I save up most of my movie watching for Christmastime. One of the movies I recently saw is A Beautiful Day in the Neighborhood, which tells the story of Lloyd Vogel, a reporter assigned to interview Mr. Rogers forEsquire. The plot of the movie is loosely based on true events from a reporter’s life and his interactions with Fred Rogers, but what caught my attention was the way the movie also tackles themes of forgiveness and gratitude.
At one point in the movie, Mr. Rogers and Lloyd are sitting in a restaurant, and Lloyd is flustered. He is trying to interview Fred and yet also trying avoid Fred’s persistent questions about his personal life. In his gentle manner, Fred Rogers, portrayed by Tom Hanks in the film, moves the conversation towards a meditation. He asks Lloyd for one minute of silence to remember the people who supported and loved him into who he is today.
This reflection feels appropriate not only for this time of year, but an everyday necessity for my life as a writer. This fall Marianne Worthington pointed me towards Piano in a Sycamore: Writing Lessons From the Appalachian Writers’ Workshop, a compilation of many voices that have shaped Hindman and the Appalachian Writer’s Workshop into the supportive community from which many have drawn deep learning and connection. I’ve found the anthology’s short prompts and reflections to be a enriching companion in my writing practice. It has also been gentle reminder that I am not alone in this place and in writing. Many have come before me, and many will come after.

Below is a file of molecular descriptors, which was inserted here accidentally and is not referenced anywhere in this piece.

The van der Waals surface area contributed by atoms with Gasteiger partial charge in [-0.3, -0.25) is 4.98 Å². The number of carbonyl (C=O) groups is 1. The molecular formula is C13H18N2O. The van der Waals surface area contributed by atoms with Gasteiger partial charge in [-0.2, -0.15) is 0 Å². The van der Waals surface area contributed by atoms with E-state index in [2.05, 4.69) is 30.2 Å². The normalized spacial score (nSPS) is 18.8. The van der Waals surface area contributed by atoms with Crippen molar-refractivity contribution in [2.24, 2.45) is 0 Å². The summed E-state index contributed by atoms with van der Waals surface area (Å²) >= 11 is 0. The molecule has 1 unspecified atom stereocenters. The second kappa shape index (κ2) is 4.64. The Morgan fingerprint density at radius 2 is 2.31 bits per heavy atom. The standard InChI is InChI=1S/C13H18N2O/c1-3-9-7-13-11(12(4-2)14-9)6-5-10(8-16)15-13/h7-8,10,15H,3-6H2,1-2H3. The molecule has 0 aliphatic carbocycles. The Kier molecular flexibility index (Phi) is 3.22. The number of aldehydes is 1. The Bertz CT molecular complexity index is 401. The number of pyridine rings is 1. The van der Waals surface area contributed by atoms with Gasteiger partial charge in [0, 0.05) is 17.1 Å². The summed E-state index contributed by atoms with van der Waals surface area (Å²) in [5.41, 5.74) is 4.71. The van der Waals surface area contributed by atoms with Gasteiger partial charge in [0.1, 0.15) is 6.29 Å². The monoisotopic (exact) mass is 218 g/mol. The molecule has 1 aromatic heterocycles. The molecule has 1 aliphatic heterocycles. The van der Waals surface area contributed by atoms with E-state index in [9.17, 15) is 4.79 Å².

Being in Hindman, it’s hard to escape the presence of literary mothers and fathers who have walked these leaf-covered trails. I feel their presence while standing in the May Stone Building and studying the bindings of a wall full of books. I see their faces while sifting through archives and walking a hallway lined with portraits. These predecessors include Lucy Furman, Ann Cobb and James Still. More recently Silas House, Rebecca Gayle Howell, George Ella Lyon, Lee Smith and so many others have poured themselves into this work and the writers who come here.
So, how do we even begin to thank those who have loved us so into who we are today? At the Emmys in 1997, Fred Rogers made the same request to the audience when he received the Lifetime Achievement Award. He invited them into silence, “Ten seconds to think of the people who have helped you become who you are, those who have cared about you and wanted what was best for you in life.” He ends the time with this encouragement, “How pleased they must be to know the difference you feel they’ve made.”
This is a paradox of writing. We must do the solitary work of putting words to the page, yet it is only because of those kind readers, friends, family members and teachers that we grow and write. Remember that we come from a long line of story-tellers who have shared their lives and wisdom. As I go into this new year, I am paying attention to ways that I can share that same gift with others and in turn show gratitude to those who have graciously cared for me.